At MCH2022 camp I had so much fun collecting stamps on my Hackerspace Passport that I thought I use this opportunity to share this wholesome part of hacker culture and explain what this passport is about. 😊
Hackerspace Passport Explained
- help promote people visiting as many hackerspaces around the world as possible
- increase collaboration
- increase cross-pollination so we can all learn from one another
- encourage all hackerspaces to support each other
- (And it's fun.)
My hope was that all hackerspaces and all hacker conferences would make their own stamps, so that hackers can travel the world and share their stories with one another by showing off the stamps in their passport. It worked!
You can learn more about it at the Noisebridge wiki: noisebridge.net/wiki/Passport
But the main idea is simply to have one, so you can collect a stamp from every hackerspace you've visited.
Why it's cool
It's gamifying your hacker travel experience. It nudges you to socialize, meet new people, and visit new places.
A little motivator like this can be incredibly helpful for anyone who struggles with social interactions.
Besides, you also automatically collect a history log of the places you've been, the people you've met, and the stories behind it. I find that very satisfying.
My Passport's Journey
At MCH, I walked around going to villages (villages are community spaces on camp) and asked them if they had a stamp. The passport provided me with a quest to pursue, and because of it, I got to meet many amazing people! And even if it was brief, every encounter was a new connection to another amazing group of like-minded hackers.
Luckily, I was able to collect a lot of amazing stamps in one night alone! (it was the last night of the event)
Sadly many German spaces forgot their stamp at home (ours included) and offered stickers instead - and while stickers are cool for a bunch of other reasons (maybe a topic for another blog post?), I was hunting for stamps! The hackerspace passport is not a sticker album, after all.
But the Dutch hackers made up for this with their vast collection of stamps! I decided not to add every stamp to the passport they had. Felt like cheating getting six stamps from a single village. So I simply went for the three most cool-looking ones.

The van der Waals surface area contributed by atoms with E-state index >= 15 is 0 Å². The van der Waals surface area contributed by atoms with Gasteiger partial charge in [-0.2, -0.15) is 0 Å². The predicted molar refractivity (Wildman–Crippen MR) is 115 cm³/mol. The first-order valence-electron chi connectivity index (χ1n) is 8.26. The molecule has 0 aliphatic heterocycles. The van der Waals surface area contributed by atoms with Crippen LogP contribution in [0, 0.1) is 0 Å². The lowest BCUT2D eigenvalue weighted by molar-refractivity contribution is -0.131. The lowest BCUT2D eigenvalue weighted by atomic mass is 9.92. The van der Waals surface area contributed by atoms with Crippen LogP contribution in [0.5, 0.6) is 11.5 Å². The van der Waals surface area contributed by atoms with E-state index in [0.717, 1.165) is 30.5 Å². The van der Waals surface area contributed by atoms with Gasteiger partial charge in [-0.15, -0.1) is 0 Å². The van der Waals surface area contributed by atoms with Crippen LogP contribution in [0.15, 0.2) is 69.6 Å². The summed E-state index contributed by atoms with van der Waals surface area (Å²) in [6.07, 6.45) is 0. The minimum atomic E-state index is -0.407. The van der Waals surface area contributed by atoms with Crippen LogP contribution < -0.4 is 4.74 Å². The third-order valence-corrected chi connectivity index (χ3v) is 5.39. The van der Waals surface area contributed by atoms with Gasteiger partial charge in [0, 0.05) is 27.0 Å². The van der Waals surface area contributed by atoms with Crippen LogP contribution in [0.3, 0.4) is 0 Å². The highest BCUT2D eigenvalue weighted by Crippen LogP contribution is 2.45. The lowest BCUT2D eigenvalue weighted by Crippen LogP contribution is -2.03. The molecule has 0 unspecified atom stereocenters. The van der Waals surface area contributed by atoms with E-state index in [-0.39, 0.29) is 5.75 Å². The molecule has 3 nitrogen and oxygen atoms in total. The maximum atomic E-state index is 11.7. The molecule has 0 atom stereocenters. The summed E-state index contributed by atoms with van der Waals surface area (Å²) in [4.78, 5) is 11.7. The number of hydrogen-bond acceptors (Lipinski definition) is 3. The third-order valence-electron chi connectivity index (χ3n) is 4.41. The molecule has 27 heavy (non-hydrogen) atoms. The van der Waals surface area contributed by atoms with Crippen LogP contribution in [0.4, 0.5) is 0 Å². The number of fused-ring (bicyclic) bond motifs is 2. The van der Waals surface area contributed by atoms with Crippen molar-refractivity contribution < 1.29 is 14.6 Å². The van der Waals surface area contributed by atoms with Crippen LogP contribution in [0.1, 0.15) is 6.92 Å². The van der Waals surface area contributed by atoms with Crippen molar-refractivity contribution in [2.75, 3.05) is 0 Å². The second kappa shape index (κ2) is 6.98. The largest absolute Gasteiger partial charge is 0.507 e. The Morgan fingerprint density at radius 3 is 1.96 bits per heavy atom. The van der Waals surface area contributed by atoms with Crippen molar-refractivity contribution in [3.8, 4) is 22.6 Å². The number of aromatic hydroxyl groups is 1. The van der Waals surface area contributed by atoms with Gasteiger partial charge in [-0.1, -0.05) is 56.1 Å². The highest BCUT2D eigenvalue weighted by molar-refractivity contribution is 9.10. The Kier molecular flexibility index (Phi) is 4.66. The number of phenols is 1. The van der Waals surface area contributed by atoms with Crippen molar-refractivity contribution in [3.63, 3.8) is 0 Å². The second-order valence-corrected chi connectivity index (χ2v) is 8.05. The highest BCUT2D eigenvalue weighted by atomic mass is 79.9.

I actually haven't visited as many hackerspaces as I hoped to have, but I blame COVID and the lack of events and motivation in that regard. So now that I have finally been to a big hacker event again (mch2022), I took the chance to collect as many stamps as I could. Yes, I know it's not supposed to be like that. Ideally, you want to visit their actual space, not just their village at a camp. But I don't care. The stamps are still a memory, a proof of visit - even if just to a smaller representation of a space, it's still a space I visited.
And because of this, I also got some pretty unique stamps:
Heck, some stamps I got were made for other purposes and not for the passport! But those simply add to the richness of the experience. For example, the c3post office didn't have a passport stamp - but they had a post stamp, of course. I was also able to get a stamp from heaven!
And the single most amazing "stamp" in my passport is a drawing from Nikolett of tilde.industries:
How to get a Passport
If this got you interested, perfect! This was my plan all along. 😈
Adafruit sells them (at the time of writing, they have 42 in stock, coincidence? I think not!): adafruit.com/product/769
I got mine from the good people at /dev/tal (a Hackerspace in Wuppertal, Germany): passports.devtal.de
And I'm sure you can find it elsewhere too. Look up hackerspace passport. They had some at MCH, so you might be able to find them at other hacker events, too.
(PS: Let me know if this kind of content is something you enjoy, I rarely get feedback on here, and if this inspired at least one person, I'd consider doing more posts like this. Thank you!)